Updated August. 18, 2014 00:51
A bid to invite Dutch Coach Bert van Marwijk to Korea as the national team coach has ended in failure.
The Korea Football Association said on Sunday that negotiations to sign a contract with Coach van Marwijk, 62, who was considered the most promising candidate for the national teams next coach, have collapsed. Lee Yong-soo, chief of the associations technical committee, will give briefing on the reason the negotiations over the contract broke down on Monday at the KFA building in Seouls Jongno district.
A ranking KFA official said, Many conditions were not compatible. We will have to hold negotiation with other soccer leaders. He added, Rather than following the order on the list of candidates we singled out, we will have to start from scratch, suggesting that the effort to recruit replacement for Coach Hong Myung-bo has come back to square one. As a result, the KFA will take steps anew to recruit the national team coach from among domestic and foreign coaches. At the exhibition games with Venezuela and Uruguay scheduled for Sept. 6 and 9, respectively, an "interim coach" will likely be deployed.
The biggest reason Bert van Marwijk gave up his bid to move to Korea is most likely salary that is lower than his expectation. The annual salary that the KFA can afford to pay him was about 2 billion won (1.96 million U.S. dollars), but given taxes and other expenses, the Dutch coach is believed to have judged it not to be competitive. Van Marwijk reportedly was paid 2.74 million dollars per year when serving as the Dutch national team coach in 2010. Another reason was the duration of his stay in Korea. He highly values spending time with his family. In the talks with the KFA, he reportedly insisted that he would spend much of the time in Europe rather than in Korea when no soccer matches take place. Also, after hearing about the coach post of the Korean national team, who is known as "poisoned Holy Grail" from others who are well aware of the situation in Korea, he came to be less attracted to the position.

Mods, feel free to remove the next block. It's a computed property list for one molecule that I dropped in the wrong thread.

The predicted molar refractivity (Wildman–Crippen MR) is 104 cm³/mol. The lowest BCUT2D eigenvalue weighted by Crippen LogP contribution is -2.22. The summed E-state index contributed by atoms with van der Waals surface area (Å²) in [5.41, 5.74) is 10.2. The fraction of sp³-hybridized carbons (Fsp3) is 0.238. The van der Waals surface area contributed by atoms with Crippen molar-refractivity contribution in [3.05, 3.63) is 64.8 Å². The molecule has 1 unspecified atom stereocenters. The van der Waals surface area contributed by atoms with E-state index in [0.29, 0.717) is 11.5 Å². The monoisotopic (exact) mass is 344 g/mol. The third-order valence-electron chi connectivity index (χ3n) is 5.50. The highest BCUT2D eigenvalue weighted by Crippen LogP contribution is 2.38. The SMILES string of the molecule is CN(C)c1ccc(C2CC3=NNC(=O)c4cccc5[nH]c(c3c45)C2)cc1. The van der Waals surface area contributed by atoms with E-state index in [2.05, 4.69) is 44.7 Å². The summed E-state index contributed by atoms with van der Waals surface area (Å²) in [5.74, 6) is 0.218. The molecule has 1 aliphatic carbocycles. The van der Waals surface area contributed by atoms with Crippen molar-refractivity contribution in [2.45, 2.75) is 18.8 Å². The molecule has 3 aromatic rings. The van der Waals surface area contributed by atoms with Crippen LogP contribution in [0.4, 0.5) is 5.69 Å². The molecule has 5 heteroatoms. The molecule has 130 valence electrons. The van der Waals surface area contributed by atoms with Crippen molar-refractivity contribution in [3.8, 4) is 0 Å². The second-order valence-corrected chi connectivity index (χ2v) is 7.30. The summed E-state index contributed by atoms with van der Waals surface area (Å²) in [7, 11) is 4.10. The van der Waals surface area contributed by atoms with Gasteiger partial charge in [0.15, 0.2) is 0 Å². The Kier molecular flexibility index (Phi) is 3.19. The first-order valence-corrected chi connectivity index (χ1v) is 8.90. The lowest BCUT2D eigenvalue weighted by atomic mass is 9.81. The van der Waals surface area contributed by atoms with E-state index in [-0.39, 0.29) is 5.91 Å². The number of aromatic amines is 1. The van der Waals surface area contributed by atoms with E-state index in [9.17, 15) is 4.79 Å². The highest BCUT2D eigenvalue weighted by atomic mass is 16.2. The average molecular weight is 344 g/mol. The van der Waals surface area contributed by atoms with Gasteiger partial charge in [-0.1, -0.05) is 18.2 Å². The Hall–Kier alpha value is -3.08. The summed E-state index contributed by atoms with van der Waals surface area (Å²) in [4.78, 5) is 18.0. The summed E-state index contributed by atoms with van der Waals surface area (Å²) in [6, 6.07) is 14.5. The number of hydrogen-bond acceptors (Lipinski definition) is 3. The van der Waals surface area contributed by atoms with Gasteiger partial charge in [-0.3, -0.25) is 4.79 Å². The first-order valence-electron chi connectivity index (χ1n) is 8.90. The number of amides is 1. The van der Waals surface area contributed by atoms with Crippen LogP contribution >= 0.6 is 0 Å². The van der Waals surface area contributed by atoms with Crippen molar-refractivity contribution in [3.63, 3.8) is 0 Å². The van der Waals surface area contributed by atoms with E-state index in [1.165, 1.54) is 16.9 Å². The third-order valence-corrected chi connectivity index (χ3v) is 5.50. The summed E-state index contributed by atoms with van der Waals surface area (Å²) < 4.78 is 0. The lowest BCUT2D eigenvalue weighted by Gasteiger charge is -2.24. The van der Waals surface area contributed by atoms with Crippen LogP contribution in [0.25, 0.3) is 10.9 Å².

The KFA had prepared a list of coach candidates including 17 in Korea and 30 overseas, and selection criteria, including experience in bringing their teams to the round of 16 best teams at World Cup finals and to championships for respective continents, and English proficiency, before singling out three. Then, the association judged as the best candidate van Marwijk, who led the Netherlands to the No. 2 post at the 2010 World Cup in South Africa, and has been holding negotiations with the Dutchman. The other two preferred negotiating partners were reportedly Jose Antonio Camacho of Spain, and Fernando Santos of Portugal. Upon returning to Seoul on August 7 after meeting with van Marwijk in the Netherlands, Lee said, We will have good news within a week, predicting negotiations will proceed smoothly, but the talks have collapsed.